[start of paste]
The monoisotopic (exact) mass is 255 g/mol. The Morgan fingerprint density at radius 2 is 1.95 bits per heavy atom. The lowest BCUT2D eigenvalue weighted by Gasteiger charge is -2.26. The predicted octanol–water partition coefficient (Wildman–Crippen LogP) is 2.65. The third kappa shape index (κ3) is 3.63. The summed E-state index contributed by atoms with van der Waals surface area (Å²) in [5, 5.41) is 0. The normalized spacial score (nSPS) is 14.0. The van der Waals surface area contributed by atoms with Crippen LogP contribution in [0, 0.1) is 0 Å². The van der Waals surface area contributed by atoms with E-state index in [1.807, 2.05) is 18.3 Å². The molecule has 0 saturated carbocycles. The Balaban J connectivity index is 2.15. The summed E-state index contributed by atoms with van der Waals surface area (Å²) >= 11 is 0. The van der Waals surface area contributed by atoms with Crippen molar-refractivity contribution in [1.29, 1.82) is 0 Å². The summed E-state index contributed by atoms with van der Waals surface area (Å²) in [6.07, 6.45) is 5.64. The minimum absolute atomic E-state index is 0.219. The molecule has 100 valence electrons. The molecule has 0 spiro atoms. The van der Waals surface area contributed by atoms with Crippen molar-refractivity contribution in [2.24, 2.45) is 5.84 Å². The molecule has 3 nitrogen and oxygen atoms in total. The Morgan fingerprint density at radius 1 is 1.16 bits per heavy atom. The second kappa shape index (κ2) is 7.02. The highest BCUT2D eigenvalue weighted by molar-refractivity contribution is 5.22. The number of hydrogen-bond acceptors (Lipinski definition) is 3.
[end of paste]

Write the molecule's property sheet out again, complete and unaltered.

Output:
The monoisotopic (exact) mass is 255 g/mol. The Morgan fingerprint density at radius 2 is 1.95 bits per heavy atom. The lowest BCUT2D eigenvalue weighted by Gasteiger charge is -2.26. The predicted octanol–water partition coefficient (Wildman–Crippen LogP) is 2.65. The third kappa shape index (κ3) is 3.63. The summed E-state index contributed by atoms with van der Waals surface area (Å²) in [5, 5.41) is 0. The normalized spacial score (nSPS) is 14.0. The van der Waals surface area contributed by atoms with Crippen LogP contribution in [0, 0.1) is 0 Å². The van der Waals surface area contributed by atoms with E-state index in [1.807, 2.05) is 18.3 Å². The molecule has 0 saturated carbocycles. The Balaban J connectivity index is 2.15. The summed E-state index contributed by atoms with van der Waals surface area (Å²) >= 11 is 0. The van der Waals surface area contributed by atoms with Crippen molar-refractivity contribution in [1.29, 1.82) is 0 Å². The summed E-state index contributed by atoms with van der Waals surface area (Å²) in [6.07, 6.45) is 5.64. The minimum absolute atomic E-state index is 0.219. The molecule has 100 valence electrons. The molecule has 0 spiro atoms. The van der Waals surface area contributed by atoms with Crippen molar-refractivity contribution in [2.24, 2.45) is 5.84 Å². The molecule has 3 nitrogen and oxygen atoms in total. The Morgan fingerprint density at radius 1 is 1.16 bits per heavy atom. The second kappa shape index (κ2) is 7.02. The highest BCUT2D eigenvalue weighted by molar-refractivity contribution is 5.22. The number of hydrogen-bond acceptors (Lipinski definition) is 3.